Lane v. Brown

(Lane v. Brown was formerly known as Lane v. Kitzhaber.)

DRO is involved in the first U.S. class action lawsuit to challenge sheltered workshops that pay subminimum wages to people with intellectual and developmental disabilities in segregated environments. A proposed Settlement Agreement was announced September 8, 2015. The proposed Settlement Agreement is subject to review and approval by U.S. District Court Magistrate Judge Janice M. Stewart.

Press Release 09-08-15 (.doc)

Press Release 09-08-15 (.pdf)


U.S. Department of Justice Fact Sheet on Proposed Settlement Agreement

U.S. Department of Justice Press Release on Proposed Settlement Agreement


Read the Proposed Settlement Agreement here (HTML) or here (PDF).


U.S. Department of Justice coverage of Lane v. Brown on the Olmstead home page



Advocates for individuals with intellectual and developmental disabilities filed a class action lawsuit in U.S. District Court on January 25, 2012 challenging Oregon’s failure to provide supported employment services to more than 2,300 state residents who are segregated in sheltered workshops where they perform mundane tasks, such as folding UPS bags. The lawsuit charges state officials with violating the Americans with Disabilities Act and the Rehabilitation Act by confining individuals with disabilities to segregated settings where they have little – if any – interaction with non-disabled peers. Moreover, they are paid far below the state’s minimum wage of $8.80 for doing rote tasks that offer no training, no skills, and no advancement.


Read the original press release.

Read an update in Bob’s Blog on the two year anniversary of Lane v. Brown.


The Center for Public Representation’s page on Lane v. Brown

Miller Nash’s original press release.

Read all of our coverage about Lane v. Brown.


Media coverage

Lawsuit led to regular jobs for people with disabilities (Bend Bulletin, 09/24/15)

At age 43, Joseph Krassow is about a year into his first job with a private, for-profit enterprise.

He spends two mornings a week doing clerical and light janitorial tasks for Barrett Business Services Inc., a back-office support company on the west side of Bend.

Krassow has autism, and he said the job is a good fit with his talents, which include organization and math. He enjoys it, too. “We have a pleasant staff here,” he said, while alphabetizing a file drawer.

Disability-rights advocates say many people like Krassow wouldn’t have a competitive wage job if it weren’t for new requirements brought about by a 2012 class-action lawsuit against the state of Oregon over violations of the Americans with Disabilities Act.

Reducing Oregon’s Reliance On Sheltered Workshops (OPB, 09/11/15): Audio interview with Bob Joondeph includes transcript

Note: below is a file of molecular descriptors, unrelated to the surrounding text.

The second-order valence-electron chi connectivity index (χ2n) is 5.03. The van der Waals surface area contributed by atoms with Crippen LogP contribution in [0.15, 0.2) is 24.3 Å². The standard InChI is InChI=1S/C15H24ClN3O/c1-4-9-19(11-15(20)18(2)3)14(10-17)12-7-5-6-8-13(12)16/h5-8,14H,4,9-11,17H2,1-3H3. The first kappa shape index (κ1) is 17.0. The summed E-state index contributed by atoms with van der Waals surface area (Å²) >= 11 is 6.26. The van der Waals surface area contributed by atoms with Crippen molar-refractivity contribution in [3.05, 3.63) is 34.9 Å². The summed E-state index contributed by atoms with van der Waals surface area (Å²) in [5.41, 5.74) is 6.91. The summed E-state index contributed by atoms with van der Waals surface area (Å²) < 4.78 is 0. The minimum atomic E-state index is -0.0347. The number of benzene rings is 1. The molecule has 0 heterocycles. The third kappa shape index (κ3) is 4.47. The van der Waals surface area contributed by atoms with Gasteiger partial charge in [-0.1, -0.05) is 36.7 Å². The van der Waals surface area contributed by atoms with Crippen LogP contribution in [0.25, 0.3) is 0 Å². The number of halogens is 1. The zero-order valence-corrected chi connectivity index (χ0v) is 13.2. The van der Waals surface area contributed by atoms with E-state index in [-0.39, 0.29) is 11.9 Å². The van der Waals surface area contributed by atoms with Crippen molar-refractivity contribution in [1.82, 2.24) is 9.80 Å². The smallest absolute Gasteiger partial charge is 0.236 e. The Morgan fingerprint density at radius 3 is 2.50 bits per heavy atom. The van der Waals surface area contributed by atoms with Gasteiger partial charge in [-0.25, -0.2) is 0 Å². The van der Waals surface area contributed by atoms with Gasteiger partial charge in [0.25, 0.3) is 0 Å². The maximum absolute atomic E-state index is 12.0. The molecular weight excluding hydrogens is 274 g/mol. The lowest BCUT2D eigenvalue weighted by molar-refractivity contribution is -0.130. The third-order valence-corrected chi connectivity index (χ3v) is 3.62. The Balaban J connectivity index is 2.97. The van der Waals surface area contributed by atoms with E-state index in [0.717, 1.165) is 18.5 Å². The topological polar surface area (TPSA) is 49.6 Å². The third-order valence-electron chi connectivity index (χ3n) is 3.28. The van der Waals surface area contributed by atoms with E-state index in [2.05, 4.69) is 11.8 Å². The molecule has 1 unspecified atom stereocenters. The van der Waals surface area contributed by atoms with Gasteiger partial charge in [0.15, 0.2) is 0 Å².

Our expectation is that as that choice becomes real and the services are better, that more and more people will choose the community option. Then it really sets up a true competitive situation in which some people may continue to choose segregated employment. But we expect that more and more people will, as they see their peers succeed and making more money, that they will be attracted to that option.

Legal Settlement for People with Intellectual Disabilities Opens Door for Real Jobs (The Lund Report, 09/10/15)

“You’ll see people in workshops for years who never got a chance to do competitive work who will thrive in it,” said Bob Joondeph, the director of Disability Rights Oregon, one of the chief plaintiffs in the lawsuit.

An intermediate goal will reduce the number of people employed in workshops from 1,925 to 1,530 by 2017.

The shift marks the most dramatic policy change for Oregonians with intellectual disabilities since the closing of Fairview Training Center, which freed thousands of Oregonians from a lifetime in an institution. The agreement aims to end daytime institutionalization, providing meaningful opportunities to join the regular labor force and leave segregated workshops where people toil at menial jobs for trivial pay — again bending the arc of history toward justice for this group of Oregonians.”

Oregon’s sheltered workshops for the disabled to be phased out under terms of settlement (Oregonian, 09/08/15)

Settlement Calls For Cuts To Sheltered Workshops (Disability Scoop, 09/09/15)

Over 1,000 people with developmental disabilities will be able to leave sheltered workshops for competitive employment under a proposed settlement in a first-of-its-kind class-action lawsuit.

Gov. Kate Brown, Plaintiffs Announce Settlement of Long-Running Disability Rights Lawsuit (Willamette Week, 09/08/15)

DOJ Deal Resolves Row Over Ore. Disabled Worker Practices (Law 360, 09/09/15)

Oregon settles lawsuit alleging mistreatment of disabled workers (Portland Business Journal, 09/08/15)

State Reaches Settlement for Lane V. Brown (Go Local PDX, 09/08/15)

Oregon to improve work settings for disabled in lawsuit settlement (The Register-Guard, 09/09/15)

Oregon, disabled workers end suit (Statesman Journal, 09/08/15)

Oregon Agrees to Improve Work Settings for the Disabled (KDRV, 09/09/15)

Making the law pay (Willamette Week, 05/20/15)

Portland judge sanctions state in lawsuit over job opportunities for severely disabled Oregonians (The Oregonian, 05/11/15)

Kitzhaber orders shift from sheltered workshops for people with disabilities (The Oregonian, 4/11/13)

U.S. Department of Justice accuses Oregon of segregating disabled in sheltered workshops (The Oregonian, 4/1/13)

Oregonians with disabilities file class action suit against the governor, state officials (The Oregonian, 1/25/12)

Lawsuit challenges “sheltered workshops” for Oregon’s disabled (Reuters, 1/25/12)

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